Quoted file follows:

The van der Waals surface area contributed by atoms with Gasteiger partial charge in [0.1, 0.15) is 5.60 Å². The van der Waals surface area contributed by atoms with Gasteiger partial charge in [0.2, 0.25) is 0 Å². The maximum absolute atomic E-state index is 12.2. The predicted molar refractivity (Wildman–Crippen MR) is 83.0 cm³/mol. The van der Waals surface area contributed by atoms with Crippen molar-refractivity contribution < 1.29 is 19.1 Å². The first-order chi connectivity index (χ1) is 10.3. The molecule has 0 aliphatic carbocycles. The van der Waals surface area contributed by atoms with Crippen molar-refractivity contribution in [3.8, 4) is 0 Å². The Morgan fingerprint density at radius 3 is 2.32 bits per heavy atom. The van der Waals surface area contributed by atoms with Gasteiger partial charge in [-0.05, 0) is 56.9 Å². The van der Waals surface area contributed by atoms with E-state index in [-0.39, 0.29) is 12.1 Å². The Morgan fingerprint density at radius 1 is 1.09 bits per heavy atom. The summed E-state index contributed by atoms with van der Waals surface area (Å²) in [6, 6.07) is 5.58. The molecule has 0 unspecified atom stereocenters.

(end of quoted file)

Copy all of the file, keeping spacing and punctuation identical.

The van der Waals surface area contributed by atoms with Gasteiger partial charge in [0.1, 0.15) is 5.60 Å². The van der Waals surface area contributed by atoms with Gasteiger partial charge in [0.2, 0.25) is 0 Å². The maximum absolute atomic E-state index is 12.2. The predicted molar refractivity (Wildman–Crippen MR) is 83.0 cm³/mol. The van der Waals surface area contributed by atoms with Crippen molar-refractivity contribution < 1.29 is 19.1 Å². The first-order chi connectivity index (χ1) is 10.3. The molecule has 0 aliphatic carbocycles. The van der Waals surface area contributed by atoms with Crippen molar-refractivity contribution in [3.8, 4) is 0 Å². The Morgan fingerprint density at radius 3 is 2.32 bits per heavy atom. The van der Waals surface area contributed by atoms with Gasteiger partial charge in [-0.05, 0) is 56.9 Å². The van der Waals surface area contributed by atoms with E-state index in [-0.39, 0.29) is 12.1 Å². The Morgan fingerprint density at radius 1 is 1.09 bits per heavy atom. The summed E-state index contributed by atoms with van der Waals surface area (Å²) in [6, 6.07) is 5.58. The molecule has 0 unspecified atom stereocenters.